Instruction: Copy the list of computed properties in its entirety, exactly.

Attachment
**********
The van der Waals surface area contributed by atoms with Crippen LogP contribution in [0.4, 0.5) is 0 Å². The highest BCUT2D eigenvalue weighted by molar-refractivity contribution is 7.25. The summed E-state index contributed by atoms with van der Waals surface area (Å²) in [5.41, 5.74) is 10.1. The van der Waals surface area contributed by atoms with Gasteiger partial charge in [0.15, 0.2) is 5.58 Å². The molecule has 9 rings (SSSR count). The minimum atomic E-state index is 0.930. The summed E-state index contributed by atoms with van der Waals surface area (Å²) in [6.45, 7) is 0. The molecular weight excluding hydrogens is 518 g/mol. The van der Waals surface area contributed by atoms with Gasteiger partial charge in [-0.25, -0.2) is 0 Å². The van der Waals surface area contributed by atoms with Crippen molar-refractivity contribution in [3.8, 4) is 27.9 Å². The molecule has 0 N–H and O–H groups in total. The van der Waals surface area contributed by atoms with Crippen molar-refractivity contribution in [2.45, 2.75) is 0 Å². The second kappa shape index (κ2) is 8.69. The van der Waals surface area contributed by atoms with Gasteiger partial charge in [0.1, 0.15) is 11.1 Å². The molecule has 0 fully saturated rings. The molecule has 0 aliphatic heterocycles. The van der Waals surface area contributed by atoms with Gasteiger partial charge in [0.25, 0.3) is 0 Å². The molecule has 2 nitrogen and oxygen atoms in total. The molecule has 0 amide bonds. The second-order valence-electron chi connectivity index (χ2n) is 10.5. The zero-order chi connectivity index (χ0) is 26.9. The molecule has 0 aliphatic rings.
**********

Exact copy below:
The van der Waals surface area contributed by atoms with Crippen LogP contribution in [0.4, 0.5) is 0 Å². The highest BCUT2D eigenvalue weighted by molar-refractivity contribution is 7.25. The summed E-state index contributed by atoms with van der Waals surface area (Å²) in [5.41, 5.74) is 10.1. The van der Waals surface area contributed by atoms with Gasteiger partial charge in [0.15, 0.2) is 5.58 Å². The molecule has 9 rings (SSSR count). The minimum atomic E-state index is 0.930. The summed E-state index contributed by atoms with van der Waals surface area (Å²) in [6.45, 7) is 0. The molecular weight excluding hydrogens is 518 g/mol. The van der Waals surface area contributed by atoms with Gasteiger partial charge in [-0.25, -0.2) is 0 Å². The van der Waals surface area contributed by atoms with Crippen molar-refractivity contribution in [3.8, 4) is 27.9 Å². The molecule has 0 N–H and O–H groups in total. The van der Waals surface area contributed by atoms with Crippen molar-refractivity contribution in [2.45, 2.75) is 0 Å². The second kappa shape index (κ2) is 8.69. The van der Waals surface area contributed by atoms with Gasteiger partial charge in [0.1, 0.15) is 11.1 Å². The molecule has 0 fully saturated rings. The molecule has 0 aliphatic heterocycles. The van der Waals surface area contributed by atoms with Gasteiger partial charge in [0.25, 0.3) is 0 Å². The molecule has 2 nitrogen and oxygen atoms in total. The molecule has 0 amide bonds. The second-order valence-electron chi connectivity index (χ2n) is 10.5. The zero-order chi connectivity index (χ0) is 26.9. The molecule has 0 aliphatic rings.